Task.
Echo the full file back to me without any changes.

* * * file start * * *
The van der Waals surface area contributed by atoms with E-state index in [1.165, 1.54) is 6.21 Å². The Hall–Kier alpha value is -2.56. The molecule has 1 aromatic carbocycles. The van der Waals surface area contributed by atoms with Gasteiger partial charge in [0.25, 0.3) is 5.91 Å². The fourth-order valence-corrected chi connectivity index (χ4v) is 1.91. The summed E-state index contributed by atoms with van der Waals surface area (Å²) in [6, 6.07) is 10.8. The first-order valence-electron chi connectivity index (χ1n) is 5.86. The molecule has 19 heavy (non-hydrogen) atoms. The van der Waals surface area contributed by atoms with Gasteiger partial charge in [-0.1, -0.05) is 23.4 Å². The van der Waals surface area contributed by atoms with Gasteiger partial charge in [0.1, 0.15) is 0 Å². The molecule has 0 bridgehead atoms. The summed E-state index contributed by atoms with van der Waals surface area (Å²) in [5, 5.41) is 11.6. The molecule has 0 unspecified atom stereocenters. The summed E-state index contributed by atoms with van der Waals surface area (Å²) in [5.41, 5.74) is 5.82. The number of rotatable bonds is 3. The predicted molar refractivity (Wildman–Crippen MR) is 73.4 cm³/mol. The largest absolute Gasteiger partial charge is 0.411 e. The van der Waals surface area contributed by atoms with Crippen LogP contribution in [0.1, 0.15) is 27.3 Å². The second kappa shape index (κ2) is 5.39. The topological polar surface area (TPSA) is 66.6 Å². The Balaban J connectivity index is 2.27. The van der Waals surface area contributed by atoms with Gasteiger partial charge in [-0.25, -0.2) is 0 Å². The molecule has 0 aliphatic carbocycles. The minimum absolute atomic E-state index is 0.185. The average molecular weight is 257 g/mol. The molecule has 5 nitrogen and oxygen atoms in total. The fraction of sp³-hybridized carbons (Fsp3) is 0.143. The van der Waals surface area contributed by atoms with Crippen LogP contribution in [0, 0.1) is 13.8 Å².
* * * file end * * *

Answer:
The van der Waals surface area contributed by atoms with E-state index in [1.165, 1.54) is 6.21 Å². The Hall–Kier alpha value is -2.56. The molecule has 1 aromatic carbocycles. The van der Waals surface area contributed by atoms with Gasteiger partial charge in [0.25, 0.3) is 5.91 Å². The fourth-order valence-corrected chi connectivity index (χ4v) is 1.91. The summed E-state index contributed by atoms with van der Waals surface area (Å²) in [6, 6.07) is 10.8. The first-order valence-electron chi connectivity index (χ1n) is 5.86. The molecule has 19 heavy (non-hydrogen) atoms. The van der Waals surface area contributed by atoms with Gasteiger partial charge in [-0.1, -0.05) is 23.4 Å². The van der Waals surface area contributed by atoms with Gasteiger partial charge in [0.1, 0.15) is 0 Å². The molecule has 0 bridgehead atoms. The summed E-state index contributed by atoms with van der Waals surface area (Å²) in [5, 5.41) is 11.6. The molecule has 0 unspecified atom stereocenters. The summed E-state index contributed by atoms with van der Waals surface area (Å²) in [5.41, 5.74) is 5.82. The number of rotatable bonds is 3. The predicted molar refractivity (Wildman–Crippen MR) is 73.4 cm³/mol. The largest absolute Gasteiger partial charge is 0.411 e. The van der Waals surface area contributed by atoms with Crippen LogP contribution in [0.1, 0.15) is 27.3 Å². The second kappa shape index (κ2) is 5.39. The topological polar surface area (TPSA) is 66.6 Å². The Balaban J connectivity index is 2.27. The van der Waals surface area contributed by atoms with Gasteiger partial charge in [-0.25, -0.2) is 0 Å². The molecule has 0 aliphatic carbocycles. The minimum absolute atomic E-state index is 0.185. The average molecular weight is 257 g/mol. The molecule has 5 nitrogen and oxygen atoms in total. The fraction of sp³-hybridized carbons (Fsp3) is 0.143. The van der Waals surface area contributed by atoms with Crippen LogP contribution in [0, 0.1) is 13.8 Å².